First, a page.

The Net has mutated what used to be a semi-contained industry (the self-help, how-to world) into a bacchanalia of yapping gurus and guides — billions of bromides pinging back and forth across blogs, YouTube and social media every hour.
The world, as the Net depicts it, is divided into distinct camps: Those with electronic devices doing nothing. And those doing nothing but writing or talking about doing stuff and then selling that information on an electronic device to people that aren’t doing anything.
Read this entire post here.
When you’re a writer Facebook becomes a peculiar problem.
Famous writer Zadie Smith, in her list of 10 rules for writers, says that working on a computer without wi-fi is essential. I guess she was tempted, while writing, to make too many visits to The New York Review of Books and start grazing.
In this post, I’m using the word peculiar to evoke its deeper etymology. Peculiar’s Late Middle English usage was to indicate: “Belonging to one person.” But even more peculiar (and further back in time) is the word’s Latin origin and usage, which is related to cattle and how those cattle belonged to you, were your property.
The Latin etymological tree goes like this:
pecu (cattle) > peculium (property) > peculiaris (of private property) > peculiar (particular, special).
So this is good to note, because you need to guard your stock when you’re working on your own creative stuff; to keep your words in your own writing stockade — rather than let them roam too much within the Facebook dream field. Grazing.
Secrets, Tips and Suggestions
Over the years, as a writer and incessant Facebooker, I’ve found that I can use Facebook to my own advantage, and so can you:
• The Truth About Mercury Retrograde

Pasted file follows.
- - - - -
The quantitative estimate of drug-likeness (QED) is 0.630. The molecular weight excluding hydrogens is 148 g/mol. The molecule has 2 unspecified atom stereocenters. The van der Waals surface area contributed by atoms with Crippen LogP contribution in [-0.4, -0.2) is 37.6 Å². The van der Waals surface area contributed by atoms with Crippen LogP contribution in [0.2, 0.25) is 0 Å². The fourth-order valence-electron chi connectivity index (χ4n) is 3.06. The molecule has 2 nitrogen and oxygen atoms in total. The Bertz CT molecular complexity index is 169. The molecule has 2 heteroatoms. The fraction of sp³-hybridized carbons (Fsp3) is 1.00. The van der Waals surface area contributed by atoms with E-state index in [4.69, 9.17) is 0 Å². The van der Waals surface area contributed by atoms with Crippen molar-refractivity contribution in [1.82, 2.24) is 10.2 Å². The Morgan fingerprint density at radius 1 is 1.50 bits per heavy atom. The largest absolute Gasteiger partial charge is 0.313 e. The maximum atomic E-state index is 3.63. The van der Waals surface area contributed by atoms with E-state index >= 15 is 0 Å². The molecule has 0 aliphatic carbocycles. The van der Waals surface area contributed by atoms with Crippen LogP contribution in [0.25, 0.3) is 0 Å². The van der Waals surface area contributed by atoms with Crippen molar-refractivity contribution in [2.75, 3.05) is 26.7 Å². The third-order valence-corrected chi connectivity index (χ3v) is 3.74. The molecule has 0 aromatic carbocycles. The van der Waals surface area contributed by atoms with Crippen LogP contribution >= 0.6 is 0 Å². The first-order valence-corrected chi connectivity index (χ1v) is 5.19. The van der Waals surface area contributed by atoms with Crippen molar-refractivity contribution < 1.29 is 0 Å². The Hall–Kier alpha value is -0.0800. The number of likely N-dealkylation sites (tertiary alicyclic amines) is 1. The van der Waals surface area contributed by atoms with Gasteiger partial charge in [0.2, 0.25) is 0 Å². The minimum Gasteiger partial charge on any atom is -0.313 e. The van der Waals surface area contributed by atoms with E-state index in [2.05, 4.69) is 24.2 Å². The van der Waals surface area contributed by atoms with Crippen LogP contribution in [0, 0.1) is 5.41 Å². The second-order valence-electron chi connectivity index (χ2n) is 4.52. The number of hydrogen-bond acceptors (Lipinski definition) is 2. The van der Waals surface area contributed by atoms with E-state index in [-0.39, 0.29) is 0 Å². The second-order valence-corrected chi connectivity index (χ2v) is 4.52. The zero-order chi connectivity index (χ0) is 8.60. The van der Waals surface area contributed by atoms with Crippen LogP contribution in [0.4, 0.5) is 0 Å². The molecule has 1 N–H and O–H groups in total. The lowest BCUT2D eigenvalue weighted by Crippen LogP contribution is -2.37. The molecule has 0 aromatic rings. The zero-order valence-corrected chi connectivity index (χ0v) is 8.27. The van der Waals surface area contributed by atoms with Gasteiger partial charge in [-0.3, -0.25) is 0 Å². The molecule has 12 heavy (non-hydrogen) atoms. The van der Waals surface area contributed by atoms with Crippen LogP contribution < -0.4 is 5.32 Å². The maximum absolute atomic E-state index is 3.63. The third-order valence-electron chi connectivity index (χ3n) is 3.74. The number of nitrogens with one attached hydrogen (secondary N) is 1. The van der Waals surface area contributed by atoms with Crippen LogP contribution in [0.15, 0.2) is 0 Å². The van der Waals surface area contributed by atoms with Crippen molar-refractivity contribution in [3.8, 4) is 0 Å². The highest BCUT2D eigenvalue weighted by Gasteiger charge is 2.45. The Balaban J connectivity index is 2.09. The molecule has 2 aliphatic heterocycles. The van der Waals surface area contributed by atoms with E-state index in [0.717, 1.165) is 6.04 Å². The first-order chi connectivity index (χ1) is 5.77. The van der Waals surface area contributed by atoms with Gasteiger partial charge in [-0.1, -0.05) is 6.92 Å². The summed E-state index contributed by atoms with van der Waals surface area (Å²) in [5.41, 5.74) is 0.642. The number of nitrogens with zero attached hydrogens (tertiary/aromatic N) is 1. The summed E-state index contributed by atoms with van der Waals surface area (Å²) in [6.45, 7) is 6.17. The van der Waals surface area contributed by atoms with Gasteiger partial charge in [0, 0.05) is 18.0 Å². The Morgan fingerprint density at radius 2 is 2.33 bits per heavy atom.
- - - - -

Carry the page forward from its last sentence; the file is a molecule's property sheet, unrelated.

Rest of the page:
• Planetary Ennui: The Nostalgia for Samsara
• How To Make Facebook Your Slave and Preserve Your Creative Drive
• The Power, Beauty, and Wonder of the Horoscope’s 12th House
• Imbeciles at the Gate: How The Internet Destroys Astrology
• How To Escape From the Torture of Self-Help Hell
• Depression and the Solar Consciousness
• Secrets of the Heart: Love is an Action Not A Feeling
• Create Your Own Archetype & Call It You: An Escape from Evolutionary Astrology
• Redefining the Oxymoron of Sex and Marriage
• Death is the New Black
• How To Write About Astrology (Especially How Not To)
• Astrology, Ants, Hives, Essence, and Types: A Gurdjieffian View
• Final Notes About the Life-and-Culture-Changing Uranus-Pluto Square
“What people today do of fear of irrational elements in themselves and in other people is to put tools and mechanisms between themselves and the unconscious world.
This protects them from being grasped by the the frightening and threatening aspects of irrational experience.
I am saying nothing whatever, I am sure it will be understood, against technology or mechanics in themselves.